The original Argosy magazine, featuring short fiction, poetry and more, was around for nearly one hundred years until, we were told, that the market for short stories had died. Beaten to death by half hour shows on television, perhaps? However, for many of us the short story was the lubrication which so gently eased us into developing a taste for – or even an addiction to – literature in all its forms. Apart from resurrecting a love of the genre, the aim of this new magazine is to provide a platform from which unknown or little known Westcountry authors can display their wares to the wider world.
In this, his latest anthology of humorous short stories, Jim Jackson introduces us to such well drawn characters as: Three Fingers Bone, Breadknife Baker, Greasy Gregson, Knocker Norton, Sponge Bakewell and a host of other crepuscular characters.
Here we have a book unique in the annals of horror literature. This is a book where the stories are penned, mostly, by fortean researchers. For those who are unfamiliar with the term, ‘fortean’ refers to the works of Charles Hoy Fort (August 6, 1874 – May 3, 1932).
Stray into the woods and forests and you will enter into another world; a world of creatures that live by their own rules, protect their own kind with fierceness, and view all strangers who venture under the protective boughs with deep suspicion. Tread the forest floor with care, for this is also the home of the hairy man – the wildman of the woods.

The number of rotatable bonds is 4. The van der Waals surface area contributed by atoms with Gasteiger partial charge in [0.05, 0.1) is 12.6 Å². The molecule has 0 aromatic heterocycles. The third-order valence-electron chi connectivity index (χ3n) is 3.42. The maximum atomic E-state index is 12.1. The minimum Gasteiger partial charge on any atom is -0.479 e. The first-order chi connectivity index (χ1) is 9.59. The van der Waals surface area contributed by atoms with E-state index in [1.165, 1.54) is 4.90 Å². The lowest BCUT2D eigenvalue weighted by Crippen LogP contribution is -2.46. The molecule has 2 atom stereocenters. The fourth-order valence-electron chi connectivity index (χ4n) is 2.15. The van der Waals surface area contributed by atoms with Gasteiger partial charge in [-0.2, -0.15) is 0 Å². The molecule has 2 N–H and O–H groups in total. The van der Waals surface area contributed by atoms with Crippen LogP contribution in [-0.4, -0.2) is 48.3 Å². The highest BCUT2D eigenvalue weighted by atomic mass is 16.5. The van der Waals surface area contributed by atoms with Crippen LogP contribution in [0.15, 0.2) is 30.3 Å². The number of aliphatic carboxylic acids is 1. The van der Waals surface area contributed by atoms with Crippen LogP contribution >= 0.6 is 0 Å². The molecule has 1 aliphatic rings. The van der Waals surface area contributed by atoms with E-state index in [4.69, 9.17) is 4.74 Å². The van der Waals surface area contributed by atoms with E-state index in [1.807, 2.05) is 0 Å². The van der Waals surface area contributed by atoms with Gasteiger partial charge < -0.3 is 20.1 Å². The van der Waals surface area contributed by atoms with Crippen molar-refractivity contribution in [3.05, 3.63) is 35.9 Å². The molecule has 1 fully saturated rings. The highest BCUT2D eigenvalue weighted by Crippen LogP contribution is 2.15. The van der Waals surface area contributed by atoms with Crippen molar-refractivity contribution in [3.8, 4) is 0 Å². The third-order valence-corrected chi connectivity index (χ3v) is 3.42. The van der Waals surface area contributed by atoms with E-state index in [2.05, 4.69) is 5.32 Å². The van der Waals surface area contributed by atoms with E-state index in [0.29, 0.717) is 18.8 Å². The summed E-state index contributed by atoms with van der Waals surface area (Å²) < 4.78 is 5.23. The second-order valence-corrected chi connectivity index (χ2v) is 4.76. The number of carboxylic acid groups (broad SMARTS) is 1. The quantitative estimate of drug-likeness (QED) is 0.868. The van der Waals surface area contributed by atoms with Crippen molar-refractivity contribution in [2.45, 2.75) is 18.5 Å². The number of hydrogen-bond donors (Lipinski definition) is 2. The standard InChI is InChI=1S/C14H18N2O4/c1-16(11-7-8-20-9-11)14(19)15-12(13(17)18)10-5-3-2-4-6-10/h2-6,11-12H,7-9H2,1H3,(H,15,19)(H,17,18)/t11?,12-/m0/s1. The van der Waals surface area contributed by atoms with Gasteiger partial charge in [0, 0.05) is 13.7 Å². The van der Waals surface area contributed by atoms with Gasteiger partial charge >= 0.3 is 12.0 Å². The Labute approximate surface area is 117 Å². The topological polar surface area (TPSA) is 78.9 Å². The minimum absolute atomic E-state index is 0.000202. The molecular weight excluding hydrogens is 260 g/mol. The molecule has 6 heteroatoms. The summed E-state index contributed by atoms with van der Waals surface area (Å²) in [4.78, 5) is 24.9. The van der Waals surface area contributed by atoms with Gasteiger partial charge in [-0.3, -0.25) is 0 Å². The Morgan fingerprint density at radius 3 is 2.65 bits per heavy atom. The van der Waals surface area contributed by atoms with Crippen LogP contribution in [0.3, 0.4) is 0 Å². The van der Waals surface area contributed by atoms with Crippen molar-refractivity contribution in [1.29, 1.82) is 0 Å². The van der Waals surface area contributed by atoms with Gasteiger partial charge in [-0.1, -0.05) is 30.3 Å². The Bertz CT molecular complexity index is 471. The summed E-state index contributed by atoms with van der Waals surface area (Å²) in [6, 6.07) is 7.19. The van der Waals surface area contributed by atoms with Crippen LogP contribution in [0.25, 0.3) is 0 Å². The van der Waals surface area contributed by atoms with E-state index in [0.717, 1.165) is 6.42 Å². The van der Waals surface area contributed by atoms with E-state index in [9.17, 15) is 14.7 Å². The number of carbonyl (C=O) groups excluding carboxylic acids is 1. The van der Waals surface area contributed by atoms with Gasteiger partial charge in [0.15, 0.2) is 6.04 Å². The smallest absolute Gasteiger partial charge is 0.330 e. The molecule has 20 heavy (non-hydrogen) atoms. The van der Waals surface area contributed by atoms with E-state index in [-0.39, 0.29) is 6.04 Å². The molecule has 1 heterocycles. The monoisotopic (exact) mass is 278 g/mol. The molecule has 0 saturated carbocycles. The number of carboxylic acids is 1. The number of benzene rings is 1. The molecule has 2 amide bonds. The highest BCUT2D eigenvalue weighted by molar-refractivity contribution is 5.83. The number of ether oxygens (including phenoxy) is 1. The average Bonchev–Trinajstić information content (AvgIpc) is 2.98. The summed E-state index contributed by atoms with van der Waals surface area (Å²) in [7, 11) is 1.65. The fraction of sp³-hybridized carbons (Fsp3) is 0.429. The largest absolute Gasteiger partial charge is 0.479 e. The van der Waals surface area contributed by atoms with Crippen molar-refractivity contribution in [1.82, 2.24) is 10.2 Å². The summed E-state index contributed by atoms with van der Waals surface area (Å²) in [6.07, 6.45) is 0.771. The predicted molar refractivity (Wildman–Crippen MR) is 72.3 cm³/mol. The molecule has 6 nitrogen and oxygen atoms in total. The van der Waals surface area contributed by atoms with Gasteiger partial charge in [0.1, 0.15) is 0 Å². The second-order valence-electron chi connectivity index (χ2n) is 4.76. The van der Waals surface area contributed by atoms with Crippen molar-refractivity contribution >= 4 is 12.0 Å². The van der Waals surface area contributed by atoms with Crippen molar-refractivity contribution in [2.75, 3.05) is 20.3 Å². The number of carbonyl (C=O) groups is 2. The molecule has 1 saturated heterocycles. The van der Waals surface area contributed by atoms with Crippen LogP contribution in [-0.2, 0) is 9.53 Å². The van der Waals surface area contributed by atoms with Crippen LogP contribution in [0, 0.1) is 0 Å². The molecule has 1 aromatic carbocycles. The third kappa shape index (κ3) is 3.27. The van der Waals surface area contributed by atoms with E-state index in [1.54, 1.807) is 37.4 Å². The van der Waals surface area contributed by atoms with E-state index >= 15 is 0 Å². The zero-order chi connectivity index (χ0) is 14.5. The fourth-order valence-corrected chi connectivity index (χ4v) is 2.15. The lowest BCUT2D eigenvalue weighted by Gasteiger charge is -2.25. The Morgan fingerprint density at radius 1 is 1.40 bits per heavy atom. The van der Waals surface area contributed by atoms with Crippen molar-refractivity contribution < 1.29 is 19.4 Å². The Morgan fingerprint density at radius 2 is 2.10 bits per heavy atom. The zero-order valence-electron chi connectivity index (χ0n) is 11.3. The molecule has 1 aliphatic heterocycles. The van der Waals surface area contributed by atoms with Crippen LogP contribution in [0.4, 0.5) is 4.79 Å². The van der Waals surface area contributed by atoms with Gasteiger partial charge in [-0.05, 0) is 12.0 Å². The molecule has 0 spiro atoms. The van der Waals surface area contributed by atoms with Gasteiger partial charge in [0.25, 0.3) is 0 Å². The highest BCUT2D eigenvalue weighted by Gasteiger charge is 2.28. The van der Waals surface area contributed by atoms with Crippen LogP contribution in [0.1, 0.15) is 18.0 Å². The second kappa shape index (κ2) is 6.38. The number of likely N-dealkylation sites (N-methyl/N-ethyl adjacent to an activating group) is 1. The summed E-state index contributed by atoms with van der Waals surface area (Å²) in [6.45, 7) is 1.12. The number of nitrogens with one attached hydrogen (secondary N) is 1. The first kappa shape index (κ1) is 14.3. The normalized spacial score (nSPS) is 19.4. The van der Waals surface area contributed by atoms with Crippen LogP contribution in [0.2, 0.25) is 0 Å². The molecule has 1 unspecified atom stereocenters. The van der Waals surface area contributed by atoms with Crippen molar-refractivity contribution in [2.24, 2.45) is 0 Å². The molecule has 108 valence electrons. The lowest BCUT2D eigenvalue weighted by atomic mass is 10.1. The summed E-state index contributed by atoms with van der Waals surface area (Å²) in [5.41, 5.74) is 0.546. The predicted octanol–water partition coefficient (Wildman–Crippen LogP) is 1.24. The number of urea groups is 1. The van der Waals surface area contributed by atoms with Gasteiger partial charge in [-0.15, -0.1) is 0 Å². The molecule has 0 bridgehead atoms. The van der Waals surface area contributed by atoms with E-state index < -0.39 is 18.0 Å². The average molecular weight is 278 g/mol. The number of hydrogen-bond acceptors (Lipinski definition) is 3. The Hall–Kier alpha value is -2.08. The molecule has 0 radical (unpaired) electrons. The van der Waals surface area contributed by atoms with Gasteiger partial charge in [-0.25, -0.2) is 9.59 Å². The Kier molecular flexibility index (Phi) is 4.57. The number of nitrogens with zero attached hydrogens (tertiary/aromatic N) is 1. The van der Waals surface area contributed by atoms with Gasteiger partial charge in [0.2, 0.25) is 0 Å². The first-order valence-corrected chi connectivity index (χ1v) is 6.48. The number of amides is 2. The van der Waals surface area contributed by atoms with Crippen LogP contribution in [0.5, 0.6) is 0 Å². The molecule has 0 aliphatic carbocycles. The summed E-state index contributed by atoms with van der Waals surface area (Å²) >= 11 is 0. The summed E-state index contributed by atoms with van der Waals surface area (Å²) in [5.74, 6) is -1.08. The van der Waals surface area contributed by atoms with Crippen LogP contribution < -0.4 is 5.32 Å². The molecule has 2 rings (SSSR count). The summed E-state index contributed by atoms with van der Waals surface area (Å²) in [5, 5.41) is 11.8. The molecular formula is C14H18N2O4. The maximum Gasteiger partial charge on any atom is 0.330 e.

We cannot resist the call of the sea. Enter a strange world where things are never quite what you expect, in this collection of science fiction and weird tales from Kate Kelly. Ancient ruins, lost civilisations, alien visitors and restless ghosts; sinister technology, environmental disasters, dark secrets of the past and the mysteries that lurk beneath the ocean waves…
Twenty tales of High Strangeness featuring conspiracy theorists, mad scientists, hippies, geeks and miscellaneous weirdos.
In this new anthology of short stories West Country author Jim Jackson takes a lead in the restoration of this once popular genre , and in so doing escorts us upon a wide ranging flight of the imagination.
An ordinary day at the beach turns into an amazing and exciting magical adventure through time, when Henry Owl discovers a dinosaur tooth washed up on the shore.Henry is a young Snowy Owl, who discovers a magical dinosaur tooth at the seaside whilst looking for lost pirate owl treasure.
In Edo Period Japan, the game of Hyakumonogatari – or one hundred stories – was a popular pastime. A hundred candles in blue lanterns were lit and placed on a table before a mirror. Each person would tell a story of a ghost, monster or strange occurrence, then blow out one of the candles. When the last candle was blown out it was said that a horned blue spirit, Aoandon, would manifest in the mirror.
Readers (see reviews) say it made them scared, made them laugh and made them cry, are you prepared to go through these powerful emotions and read DARK WEAR?